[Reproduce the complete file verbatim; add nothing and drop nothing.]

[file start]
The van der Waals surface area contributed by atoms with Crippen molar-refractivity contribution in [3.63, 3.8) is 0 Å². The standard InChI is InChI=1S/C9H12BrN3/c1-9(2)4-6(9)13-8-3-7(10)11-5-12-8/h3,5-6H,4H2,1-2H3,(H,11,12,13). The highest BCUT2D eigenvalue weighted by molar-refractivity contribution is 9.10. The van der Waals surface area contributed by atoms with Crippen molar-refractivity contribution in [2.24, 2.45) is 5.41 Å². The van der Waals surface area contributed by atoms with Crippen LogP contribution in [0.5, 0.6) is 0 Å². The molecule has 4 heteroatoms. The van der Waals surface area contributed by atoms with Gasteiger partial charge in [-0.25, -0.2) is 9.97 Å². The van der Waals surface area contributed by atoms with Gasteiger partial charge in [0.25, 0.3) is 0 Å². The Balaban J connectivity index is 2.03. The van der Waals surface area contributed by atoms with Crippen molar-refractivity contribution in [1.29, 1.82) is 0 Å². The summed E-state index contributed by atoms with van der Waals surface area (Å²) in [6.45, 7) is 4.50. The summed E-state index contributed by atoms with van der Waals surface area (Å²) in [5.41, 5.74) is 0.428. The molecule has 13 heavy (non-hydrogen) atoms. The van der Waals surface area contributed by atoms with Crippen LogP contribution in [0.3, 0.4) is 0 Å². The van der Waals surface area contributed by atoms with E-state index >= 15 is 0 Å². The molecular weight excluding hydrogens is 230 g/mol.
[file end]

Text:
The van der Waals surface area contributed by atoms with Crippen molar-refractivity contribution in [3.63, 3.8) is 0 Å². The standard InChI is InChI=1S/C9H12BrN3/c1-9(2)4-6(9)13-8-3-7(10)11-5-12-8/h3,5-6H,4H2,1-2H3,(H,11,12,13). The highest BCUT2D eigenvalue weighted by molar-refractivity contribution is 9.10. The van der Waals surface area contributed by atoms with Crippen molar-refractivity contribution in [2.24, 2.45) is 5.41 Å². The van der Waals surface area contributed by atoms with Crippen LogP contribution in [0.5, 0.6) is 0 Å². The molecule has 4 heteroatoms. The van der Waals surface area contributed by atoms with Gasteiger partial charge in [-0.25, -0.2) is 9.97 Å². The van der Waals surface area contributed by atoms with Gasteiger partial charge in [0.25, 0.3) is 0 Å². The Balaban J connectivity index is 2.03. The van der Waals surface area contributed by atoms with Crippen molar-refractivity contribution in [1.29, 1.82) is 0 Å². The summed E-state index contributed by atoms with van der Waals surface area (Å²) in [6.45, 7) is 4.50. The summed E-state index contributed by atoms with van der Waals surface area (Å²) in [5.41, 5.74) is 0.428. The molecule has 13 heavy (non-hydrogen) atoms. The van der Waals surface area contributed by atoms with Crippen LogP contribution in [0.3, 0.4) is 0 Å². The van der Waals surface area contributed by atoms with E-state index >= 15 is 0 Å². The molecular weight excluding hydrogens is 230 g/mol.